Why it’s time to stop selling ‘solutions’ – and start delivering outcomes

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You see, traditionally minded salespeople typically regard the sale as over when the order is booked. But our customer only regards their buying journey as being complete when they are satisfied that the outcomes they are looking for have been achieved.

Addressing the Challenge of Change

This is, of course, much more important when it comes to new initiatives, and somewhat less important when it comes to simple transactional or repeat purchases. But if their solution involves change, then unless and until that change has been shown to be successful there is always the prospect of failure.

And it’s this fear of failure - the Fear of Messing Up [FOMU] that explains why so many apparently well-qualified and highly motivated opportunities fade away leaving the customer deciding to do nothing and stick with the status quo instead.

That’s why understanding, influencing, and building confidence in outcomes is so important, and why we not only need to sell the benefits of change, but also give our customer the confidence that the change they desire will actually be achieved, and that we be there for them throughout the journey to eliminate any issues that could stand in the way.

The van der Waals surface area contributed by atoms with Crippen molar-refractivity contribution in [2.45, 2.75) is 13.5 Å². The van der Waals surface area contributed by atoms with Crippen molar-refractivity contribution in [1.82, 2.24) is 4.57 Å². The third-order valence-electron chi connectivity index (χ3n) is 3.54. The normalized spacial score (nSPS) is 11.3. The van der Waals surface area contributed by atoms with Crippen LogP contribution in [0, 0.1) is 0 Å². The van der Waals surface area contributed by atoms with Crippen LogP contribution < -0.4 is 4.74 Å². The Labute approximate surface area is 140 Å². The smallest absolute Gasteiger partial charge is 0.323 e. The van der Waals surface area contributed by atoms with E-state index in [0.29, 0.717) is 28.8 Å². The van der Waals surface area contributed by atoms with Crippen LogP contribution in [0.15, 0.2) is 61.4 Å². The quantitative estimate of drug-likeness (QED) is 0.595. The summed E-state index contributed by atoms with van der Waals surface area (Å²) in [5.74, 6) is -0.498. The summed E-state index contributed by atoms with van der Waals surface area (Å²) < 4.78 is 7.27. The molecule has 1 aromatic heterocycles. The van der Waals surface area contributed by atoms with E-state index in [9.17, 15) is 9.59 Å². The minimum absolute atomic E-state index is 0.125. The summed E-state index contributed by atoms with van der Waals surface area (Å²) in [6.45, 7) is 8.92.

Our customers know through often-bitter experience that change can be challenging - it’s why they are so often fearful of it. And it’s why we shouldn’t portray our offering or our approach as a semi-mythical “miracle cure”. We need to communicate honestly and openly that change always brings challenges - and convince our customer that our experience and our attitude will ensure that - with our help - they navigate the inevitable twists and turns successfully.

Understanding Outcomes

At the most basic level, outcomes can be defined as “changes that follow as a result or consequence of an action or situation”. As we’ll see, these outcomes can be positive or negative - and they can (and typically do) operate at both the organisational and personal levels.

Positive outcomes are things that improve on the current situation. They are usually the consequence of a successful change program, and they make those responsible for the decision happy and/or pleased about the choices they make.